For Funeral Professionals
Why do we have ceremonies like weddings, baptisms, funerals, and religious confirmation observances? Because they help to define who we are within a society or community; these events are considered to be a rite-of-passage, marking our transition from one social status to another. Such celebrations and commemorations are significant social events, and worthy of our attention.
“A good funeral,” wrote well-known funeral director and writer, Thomas Lynch, “gets the dead where they need to go and the living where they need to be.” A funeral is truly a rite-of-passage for everyone involved, transporting not only the deceased into a new social status, but also the bereaved family and friends.
While the funeral marks a significant change in the fabric of a closely-knit network of people, it is also plays an important part in the process of acceptance and adaptation following the death of a loved one.
Robert Kastenbaum, author, playwright, and professor, wrote “I believe the funeral is part of a deeper and more complex process in which we both separate ourselves from the dead and try to establish a new relationship with the dead and each other.”
Funerals have been a part of the human experience of death for thousands of years. From the time human groups identified themselves as “community”, the need to ceremonially recognize death as a social transition has caused a flourishing of funeral traditions around the world. Archaeologists declare the first funeral event was 60,000 years B.C.E., when Neanderthal groups in Europe used flowers and other artifacts to decorate the body of a loved one prior to burial. While you can debate whether this was the actual start of the funeral tradition, it’s easy to see that such caring actions illustrate a deep social connection to the deceased–connections similar to the ones we have today with our own family, co-workers, and friends.
“Recognizing our mortality is an important part of the human condition,” writes Dr. Justin Marley, “and how we plan for this is important just as it is for birth and other parts of the life cycle.” In other words, life demands of us all that we acknowledge its loss.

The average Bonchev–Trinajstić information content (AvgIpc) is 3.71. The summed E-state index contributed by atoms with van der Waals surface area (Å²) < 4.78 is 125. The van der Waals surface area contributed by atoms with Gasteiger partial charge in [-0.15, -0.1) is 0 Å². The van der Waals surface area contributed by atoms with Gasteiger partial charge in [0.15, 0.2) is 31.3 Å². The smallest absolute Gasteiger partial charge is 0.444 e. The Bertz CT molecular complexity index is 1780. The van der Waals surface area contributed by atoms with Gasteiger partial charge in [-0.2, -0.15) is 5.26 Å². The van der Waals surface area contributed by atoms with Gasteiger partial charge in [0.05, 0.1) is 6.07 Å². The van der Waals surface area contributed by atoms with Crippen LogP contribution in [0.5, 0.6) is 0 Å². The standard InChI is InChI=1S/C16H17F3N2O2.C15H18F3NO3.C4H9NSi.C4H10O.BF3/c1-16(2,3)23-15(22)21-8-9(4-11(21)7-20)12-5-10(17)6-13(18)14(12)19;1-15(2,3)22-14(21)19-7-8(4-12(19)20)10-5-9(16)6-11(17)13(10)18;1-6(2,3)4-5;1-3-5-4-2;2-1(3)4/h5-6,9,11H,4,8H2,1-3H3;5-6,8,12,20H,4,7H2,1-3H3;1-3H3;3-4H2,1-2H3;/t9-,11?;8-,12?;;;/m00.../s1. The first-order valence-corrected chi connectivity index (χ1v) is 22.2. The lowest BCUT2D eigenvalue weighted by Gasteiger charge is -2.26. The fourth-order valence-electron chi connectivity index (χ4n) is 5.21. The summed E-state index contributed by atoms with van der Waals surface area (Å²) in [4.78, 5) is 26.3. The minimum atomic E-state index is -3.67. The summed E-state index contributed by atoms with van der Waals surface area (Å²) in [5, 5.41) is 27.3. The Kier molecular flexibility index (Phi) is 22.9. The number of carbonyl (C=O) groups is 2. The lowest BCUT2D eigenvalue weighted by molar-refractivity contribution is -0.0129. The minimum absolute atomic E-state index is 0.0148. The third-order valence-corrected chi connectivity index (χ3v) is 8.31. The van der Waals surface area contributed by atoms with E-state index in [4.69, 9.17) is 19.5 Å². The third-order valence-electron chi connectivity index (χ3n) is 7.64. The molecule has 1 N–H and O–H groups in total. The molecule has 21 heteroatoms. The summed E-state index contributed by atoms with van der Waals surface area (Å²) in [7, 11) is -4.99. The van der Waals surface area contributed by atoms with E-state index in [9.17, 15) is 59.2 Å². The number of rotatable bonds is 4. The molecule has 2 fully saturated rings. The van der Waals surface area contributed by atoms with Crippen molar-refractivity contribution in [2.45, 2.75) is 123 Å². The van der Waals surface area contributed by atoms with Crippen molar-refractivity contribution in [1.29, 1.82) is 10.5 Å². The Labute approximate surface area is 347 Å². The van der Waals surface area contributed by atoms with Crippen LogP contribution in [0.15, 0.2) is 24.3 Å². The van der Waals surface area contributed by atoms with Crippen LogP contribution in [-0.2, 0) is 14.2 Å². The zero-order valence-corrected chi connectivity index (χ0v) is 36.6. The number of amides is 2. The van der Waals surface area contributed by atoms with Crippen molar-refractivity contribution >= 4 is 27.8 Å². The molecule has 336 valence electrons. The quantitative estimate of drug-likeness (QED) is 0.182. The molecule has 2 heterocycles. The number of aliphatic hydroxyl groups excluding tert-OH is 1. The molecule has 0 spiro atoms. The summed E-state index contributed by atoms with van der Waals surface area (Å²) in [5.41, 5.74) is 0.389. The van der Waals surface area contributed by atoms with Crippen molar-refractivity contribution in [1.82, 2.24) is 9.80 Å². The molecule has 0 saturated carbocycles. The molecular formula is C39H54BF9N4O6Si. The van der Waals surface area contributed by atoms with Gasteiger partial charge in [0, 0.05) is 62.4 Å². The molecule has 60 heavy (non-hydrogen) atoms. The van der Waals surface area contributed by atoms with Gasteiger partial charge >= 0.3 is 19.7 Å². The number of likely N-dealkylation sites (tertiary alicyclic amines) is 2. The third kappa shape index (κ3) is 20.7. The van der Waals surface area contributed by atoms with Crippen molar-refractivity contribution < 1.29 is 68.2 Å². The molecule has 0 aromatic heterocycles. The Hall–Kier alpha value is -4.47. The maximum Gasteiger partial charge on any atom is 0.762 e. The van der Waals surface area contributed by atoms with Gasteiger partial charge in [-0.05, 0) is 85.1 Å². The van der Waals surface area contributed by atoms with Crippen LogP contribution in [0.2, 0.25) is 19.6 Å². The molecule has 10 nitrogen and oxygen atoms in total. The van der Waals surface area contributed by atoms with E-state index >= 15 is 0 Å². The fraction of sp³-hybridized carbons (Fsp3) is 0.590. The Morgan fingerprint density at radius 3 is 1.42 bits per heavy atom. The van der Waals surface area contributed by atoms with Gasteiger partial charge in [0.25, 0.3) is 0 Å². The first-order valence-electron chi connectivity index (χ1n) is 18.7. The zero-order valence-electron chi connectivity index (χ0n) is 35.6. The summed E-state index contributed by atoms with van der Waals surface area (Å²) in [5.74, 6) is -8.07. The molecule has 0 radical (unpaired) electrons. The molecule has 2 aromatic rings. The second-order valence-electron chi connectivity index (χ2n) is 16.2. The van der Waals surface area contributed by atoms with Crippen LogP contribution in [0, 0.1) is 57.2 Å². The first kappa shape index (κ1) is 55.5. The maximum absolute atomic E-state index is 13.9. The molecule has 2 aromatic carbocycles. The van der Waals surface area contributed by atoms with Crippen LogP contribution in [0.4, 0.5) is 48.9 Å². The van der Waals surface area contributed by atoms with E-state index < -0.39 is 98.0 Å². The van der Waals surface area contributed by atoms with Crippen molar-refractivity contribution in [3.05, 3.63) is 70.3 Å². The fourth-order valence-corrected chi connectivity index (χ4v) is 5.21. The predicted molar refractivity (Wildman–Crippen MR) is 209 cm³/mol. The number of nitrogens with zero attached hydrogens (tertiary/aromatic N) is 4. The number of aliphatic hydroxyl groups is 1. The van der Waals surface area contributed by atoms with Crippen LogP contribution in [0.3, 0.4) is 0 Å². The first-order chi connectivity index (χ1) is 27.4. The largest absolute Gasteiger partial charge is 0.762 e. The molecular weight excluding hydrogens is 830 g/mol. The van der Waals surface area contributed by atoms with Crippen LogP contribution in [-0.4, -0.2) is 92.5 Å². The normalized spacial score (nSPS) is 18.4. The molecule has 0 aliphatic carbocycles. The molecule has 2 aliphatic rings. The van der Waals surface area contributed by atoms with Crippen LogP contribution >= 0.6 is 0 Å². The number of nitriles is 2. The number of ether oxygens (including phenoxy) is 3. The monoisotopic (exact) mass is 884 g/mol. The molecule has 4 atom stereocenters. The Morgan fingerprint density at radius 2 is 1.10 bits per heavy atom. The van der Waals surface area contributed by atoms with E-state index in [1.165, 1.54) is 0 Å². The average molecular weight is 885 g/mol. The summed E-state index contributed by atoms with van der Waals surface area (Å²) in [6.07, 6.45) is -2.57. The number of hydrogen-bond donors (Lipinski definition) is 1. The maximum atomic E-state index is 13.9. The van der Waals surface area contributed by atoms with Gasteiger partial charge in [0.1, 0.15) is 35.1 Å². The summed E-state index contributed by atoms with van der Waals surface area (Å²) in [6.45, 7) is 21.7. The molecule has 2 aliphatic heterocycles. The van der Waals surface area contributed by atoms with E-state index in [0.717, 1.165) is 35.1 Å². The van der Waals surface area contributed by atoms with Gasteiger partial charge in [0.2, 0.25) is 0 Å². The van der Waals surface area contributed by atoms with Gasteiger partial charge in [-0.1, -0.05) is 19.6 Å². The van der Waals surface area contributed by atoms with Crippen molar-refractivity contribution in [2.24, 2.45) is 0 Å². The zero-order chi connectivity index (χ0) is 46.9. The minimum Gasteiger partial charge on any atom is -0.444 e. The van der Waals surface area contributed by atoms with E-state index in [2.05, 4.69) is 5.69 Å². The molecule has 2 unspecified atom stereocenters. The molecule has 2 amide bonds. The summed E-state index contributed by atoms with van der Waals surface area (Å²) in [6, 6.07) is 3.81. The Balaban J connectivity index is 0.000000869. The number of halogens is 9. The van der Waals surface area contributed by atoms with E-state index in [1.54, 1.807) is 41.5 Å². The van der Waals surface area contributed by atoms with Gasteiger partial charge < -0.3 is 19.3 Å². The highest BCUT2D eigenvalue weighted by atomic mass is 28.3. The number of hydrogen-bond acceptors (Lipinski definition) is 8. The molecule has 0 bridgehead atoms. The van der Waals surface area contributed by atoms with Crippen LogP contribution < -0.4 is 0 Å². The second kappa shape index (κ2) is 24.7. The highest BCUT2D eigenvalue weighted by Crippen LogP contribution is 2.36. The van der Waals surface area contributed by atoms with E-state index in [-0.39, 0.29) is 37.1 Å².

A funeral then is a ceremonial observance intended to celebrate not only the life, but the achievements, of someone within a community–one which also serves to redefine existing social relationships. Considering the wide diversity of human societies around the world, it’s easy to see that the nature and design of a funeral ceremony is a reflection of the beliefs, attitudes and assumptions of those within the community itself. That means there are many types of funerals today, including the Green Funeral, intended to care for the deceased while protecting the environment.
Unique ceremonial elements commonly unavailable for most people living in community, such as the presence of an honor guard, are included in funerals for members of the military, police, or other civil servants who died in the line of duty.
A Memorial Service is a ceremony held when the body of the deceased is not in view. If cremation was the preferred act of final care for the body, the focus of the event could be the cremation urn. If burial has taken place prior to the ceremonial gathering, the focus could simply be an enlarged photograph of the deceased, or a memory table of treasured keepsakes.
In all honesty, we can’t say it often enough. If you’ve recently lost a loved one, a ceremony–whether it’s a traditional funeral or modern memorial service–will do more than you realize. Robert Kastenbaum shared, “The funeral…would not have become so important to so many societies unless it served significant needs and values.”
And here’s what we know from professional experience: the ceremony, no matter what it involves or how it looks, is an essential part of supporting the bereaved while transitioning all involved to a newly-recognized social status. The husband becomes a widower; the child who loses his or her parents becomes an orphan. Sometimes we don’t have a name for this new status, but nonetheless, the shift in status needs to be publicly acknowledged.
Kastenbaum, Robert, Death, Society and the Human Experience, 10th edition, Allyn & Bacon, 2009.